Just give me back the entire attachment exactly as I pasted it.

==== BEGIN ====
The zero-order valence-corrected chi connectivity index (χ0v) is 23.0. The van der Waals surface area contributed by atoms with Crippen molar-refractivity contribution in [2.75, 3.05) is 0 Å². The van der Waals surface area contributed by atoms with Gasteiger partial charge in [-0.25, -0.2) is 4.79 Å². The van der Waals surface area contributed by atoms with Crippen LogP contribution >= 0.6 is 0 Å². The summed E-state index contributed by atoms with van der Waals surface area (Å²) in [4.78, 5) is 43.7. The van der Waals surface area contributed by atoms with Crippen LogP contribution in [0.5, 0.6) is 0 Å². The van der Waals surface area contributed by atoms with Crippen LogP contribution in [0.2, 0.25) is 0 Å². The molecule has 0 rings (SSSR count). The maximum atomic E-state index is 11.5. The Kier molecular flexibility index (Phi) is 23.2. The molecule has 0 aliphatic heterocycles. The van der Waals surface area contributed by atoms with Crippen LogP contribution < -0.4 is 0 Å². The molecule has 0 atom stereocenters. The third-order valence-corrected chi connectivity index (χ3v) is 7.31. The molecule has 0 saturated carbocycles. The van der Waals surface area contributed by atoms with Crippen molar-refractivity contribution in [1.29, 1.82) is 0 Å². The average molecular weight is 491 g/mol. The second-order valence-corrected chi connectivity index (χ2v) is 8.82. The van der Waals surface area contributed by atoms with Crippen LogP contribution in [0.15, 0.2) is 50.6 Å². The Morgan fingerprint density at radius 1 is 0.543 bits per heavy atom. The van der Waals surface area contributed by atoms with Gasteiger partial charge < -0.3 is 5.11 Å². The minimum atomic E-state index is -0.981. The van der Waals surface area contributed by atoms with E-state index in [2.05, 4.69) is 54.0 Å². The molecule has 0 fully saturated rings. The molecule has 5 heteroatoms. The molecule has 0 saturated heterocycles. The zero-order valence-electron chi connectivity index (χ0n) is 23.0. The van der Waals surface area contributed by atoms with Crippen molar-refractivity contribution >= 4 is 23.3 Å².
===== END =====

The zero-order valence-corrected chi connectivity index (χ0v) is 23.0. The van der Waals surface area contributed by atoms with Crippen molar-refractivity contribution in [2.75, 3.05) is 0 Å². The van der Waals surface area contributed by atoms with Gasteiger partial charge in [-0.25, -0.2) is 4.79 Å². The van der Waals surface area contributed by atoms with Crippen LogP contribution >= 0.6 is 0 Å². The summed E-state index contributed by atoms with van der Waals surface area (Å²) in [4.78, 5) is 43.7. The van der Waals surface area contributed by atoms with Crippen LogP contribution in [0.5, 0.6) is 0 Å². The van der Waals surface area contributed by atoms with Crippen LogP contribution in [0.2, 0.25) is 0 Å². The molecule has 0 rings (SSSR count). The maximum atomic E-state index is 11.5. The Kier molecular flexibility index (Phi) is 23.2. The molecule has 0 aliphatic heterocycles. The van der Waals surface area contributed by atoms with Crippen LogP contribution < -0.4 is 0 Å². The molecule has 0 atom stereocenters. The third-order valence-corrected chi connectivity index (χ3v) is 7.31. The molecule has 0 saturated carbocycles. The van der Waals surface area contributed by atoms with Crippen molar-refractivity contribution in [1.29, 1.82) is 0 Å². The average molecular weight is 491 g/mol. The second-order valence-corrected chi connectivity index (χ2v) is 8.82. The van der Waals surface area contributed by atoms with Crippen LogP contribution in [0.15, 0.2) is 50.6 Å². The Morgan fingerprint density at radius 1 is 0.543 bits per heavy atom. The van der Waals surface area contributed by atoms with Gasteiger partial charge < -0.3 is 5.11 Å². The minimum atomic E-state index is -0.981. The van der Waals surface area contributed by atoms with E-state index in [2.05, 4.69) is 54.0 Å². The molecule has 0 fully saturated rings. The molecule has 5 heteroatoms. The molecule has 0 saturated heterocycles. The zero-order valence-electron chi connectivity index (χ0n) is 23.0. The van der Waals surface area contributed by atoms with Crippen molar-refractivity contribution >= 4 is 23.3 Å².